— 1:100 dilution with water (500 ppm) must be made fresh daily and combined with a nonionic detergent;
— 1:50 dilution stored at room temperature in a closed plastic container will deteriorate to the equivalent of a 1:100 dilution after 1 month (Amer. J. Infect. Control 17:1, 1989);
— bleach mixed with acid cleaner produces chlorine gas – 1 ppm TLV; and
— bleach mixed with ammonia-containing cleaner produces monochloramine and dichloramine irritants.

E.6.2.2 Chlorine dioxide.
— Tuberculocidal, bactericidal, viricidal and fungicidal.
National Institutes of Health Laboratory Safety Monograph: A Supplement to the NIH Guidelines for Recombinant DNA Research. US Department of Health, Education, and Welfare, Public Health Service, National Institutes of Health, July 1978.

E.6.2.3 Quaternary ammonium salts.
— each compound exhibits its own antimicrobial characteristics;
— chemical names of quaternary ammonium compounds used in healthcare are alkyl dimethyl benzyl ammonium chloride, alkyl didecyl dimethyl ammonium chloride, and dialkyl dimethyl ammonium chloride;
— newer quaternary ammonium compounds are referred to as twin-chain or dialkyl quaternaries (e.g., didecyl dimethyl ammonium bromide and dioctyl dimethyl ammonium bromide);
— a quaternary detergent cleaner is used in maximum containment (BSL-4) facility showers;
— most common institutional disinfectant sold under hundreds of trade names; and
— use dilution ranges from 0.5 to 3% depending on the compound.

E.6.2.4 Phenolics.
— EPA registered as tuberculocidal;
— many trade names and concentrations of amylphenol and phenyl phenol;
— allergies, skin absorption; and
— phenolics are not sporicidal.

E.6.2.5 Alcohols.
— flammable;
— alcohols are not sporicidal and must be used as a sterile solution to prevent spread of fungal spores;
— 70% alcohol sprayed on the work surface of an operating BSC becomes ineffective within seconds; and
— alcohol attacks acrylic, polypropylene, PVC, and polycarbonate plastics over time.

E.6.2.6 Iodophors.
— often used at a 0.5% concentration;
— WescodyneTM diluted 1:213 with water is an effective BSC surface disinfectant;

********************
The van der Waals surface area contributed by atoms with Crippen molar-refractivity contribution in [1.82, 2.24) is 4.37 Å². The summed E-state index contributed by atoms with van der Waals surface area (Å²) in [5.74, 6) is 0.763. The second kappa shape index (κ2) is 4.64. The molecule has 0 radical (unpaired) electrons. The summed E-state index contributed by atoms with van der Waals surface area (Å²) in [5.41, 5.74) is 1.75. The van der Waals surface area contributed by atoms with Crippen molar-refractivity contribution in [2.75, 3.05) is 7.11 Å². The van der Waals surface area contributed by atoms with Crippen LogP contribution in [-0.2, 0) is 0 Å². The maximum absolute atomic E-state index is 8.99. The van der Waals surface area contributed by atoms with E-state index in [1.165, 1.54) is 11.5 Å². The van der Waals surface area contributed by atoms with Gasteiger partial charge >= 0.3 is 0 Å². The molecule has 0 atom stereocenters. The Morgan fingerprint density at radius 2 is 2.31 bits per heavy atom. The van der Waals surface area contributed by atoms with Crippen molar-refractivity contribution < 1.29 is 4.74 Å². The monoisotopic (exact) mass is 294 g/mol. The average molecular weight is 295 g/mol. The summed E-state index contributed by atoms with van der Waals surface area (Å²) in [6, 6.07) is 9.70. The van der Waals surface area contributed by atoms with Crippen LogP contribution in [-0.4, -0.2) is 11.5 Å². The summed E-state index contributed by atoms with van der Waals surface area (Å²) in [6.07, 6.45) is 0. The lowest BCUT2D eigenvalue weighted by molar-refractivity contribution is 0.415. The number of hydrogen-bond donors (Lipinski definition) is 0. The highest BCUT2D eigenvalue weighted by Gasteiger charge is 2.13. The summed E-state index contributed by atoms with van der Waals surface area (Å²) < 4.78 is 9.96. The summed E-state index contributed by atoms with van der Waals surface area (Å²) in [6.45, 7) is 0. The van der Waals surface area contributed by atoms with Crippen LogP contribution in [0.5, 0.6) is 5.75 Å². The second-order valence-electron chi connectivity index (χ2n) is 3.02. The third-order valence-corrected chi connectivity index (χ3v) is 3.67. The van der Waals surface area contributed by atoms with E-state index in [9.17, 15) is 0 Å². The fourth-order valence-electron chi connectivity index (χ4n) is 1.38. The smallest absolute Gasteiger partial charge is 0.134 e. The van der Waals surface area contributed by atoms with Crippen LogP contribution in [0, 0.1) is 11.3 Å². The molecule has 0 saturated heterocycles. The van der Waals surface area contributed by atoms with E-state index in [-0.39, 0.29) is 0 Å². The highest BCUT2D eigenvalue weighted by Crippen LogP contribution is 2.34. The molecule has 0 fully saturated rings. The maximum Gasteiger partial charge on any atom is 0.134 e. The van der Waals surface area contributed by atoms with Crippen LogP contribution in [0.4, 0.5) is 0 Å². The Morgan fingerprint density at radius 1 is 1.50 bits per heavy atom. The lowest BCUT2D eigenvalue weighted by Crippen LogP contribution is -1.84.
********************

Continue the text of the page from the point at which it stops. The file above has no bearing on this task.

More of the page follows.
— non-staining, but will leave a brown residue; nontoxic;
— active against gram negative & gram positive bacteria, viruses, fungi, yeast, M. tuberculosis and many bacterial and fungal spores; and
— used on work surfaces, water baths, and incubators.

E.6.2.7 Peroxides (stabilized) hydrogen peroxide 6 to 25%.
— often used to sanitize surfaces in the food industry; and
— sporicidal agent recommended by cleanroom industry.

E.6.2.8 Peracetic acid.
— sporicidal agent recommended by cleanroom industry.

E.7 BSC use practices and procedures.

E.7.1 Ergonomics.

E.7.1.1 Ergonomics is important for proper BSC use and user health and safety. An evaluation of normal work practices should be performed with each user when working in a BSC.

E.7.1.2 Evaluation criteria should be at a minimum: proper user posture, effective work zone layout for work practices, and correct vision or sightlines.

E.7.1.3 User accommodations include a six-way articulating chair with seat and back controls for personalized adjustment to assure proper user posture. Feet should rest on the floor, chair foot support or foot rest. Fully support an individual’s back is fully supported with proper chair adjustments.

E.7.1.4 Forearm / armrest supports are available on some BSC’s to provide forearm support on the work access opening. Periodic mini-breaks during BSC work should be taken by resting your forearm to avoid stress and fatigue.

E.7.1.5 Effective work area layouts will minimize reach to avoid neck and shoulder stress and fatigue. Rotating tables are available to minimize reach.

E.7.1.6 Always prepare your work procedure to eliminate glare and bright reflections on the sash window and keep the sash sightlines clear to your work zone.

E.7.2 BSC practices.
— BSC must be properly certified before use;
— BSC must be positioned in an area with no drafts or foot traffic;
— do not bypass any sash closure or position alarms; and
— do not block or restrict any grill(s) or discharge openings.

E.7.3 Do not modify a BSC in a way that may compromise its containment unless approved by appropriate safety personnel for the following modifications:
— installing a water faucet;
— connecting a drain to sewage system;
— installing waste cans under or in the work surface;
— installing other devices (i.e., centrifuge) into the work surface; and
— positioning cables, hoses etc., through the work access opening.

E.7.4 BSC techniques.
— have proper BSC training including proper aseptic technique before use;
— decontaminate BSC work surface before use;
— ensure that sash is at the proper height depending on BSC model;
— do not use an open flame;
— do not use high pressure gases;
— do not use volatile chemicals without a risk assessment by qualified chemical safety personnel system (refer to Section E.3.1.3);
— do not place large objects on the BSC work surface;
— do not place fan-cooled devices in the BSC work area;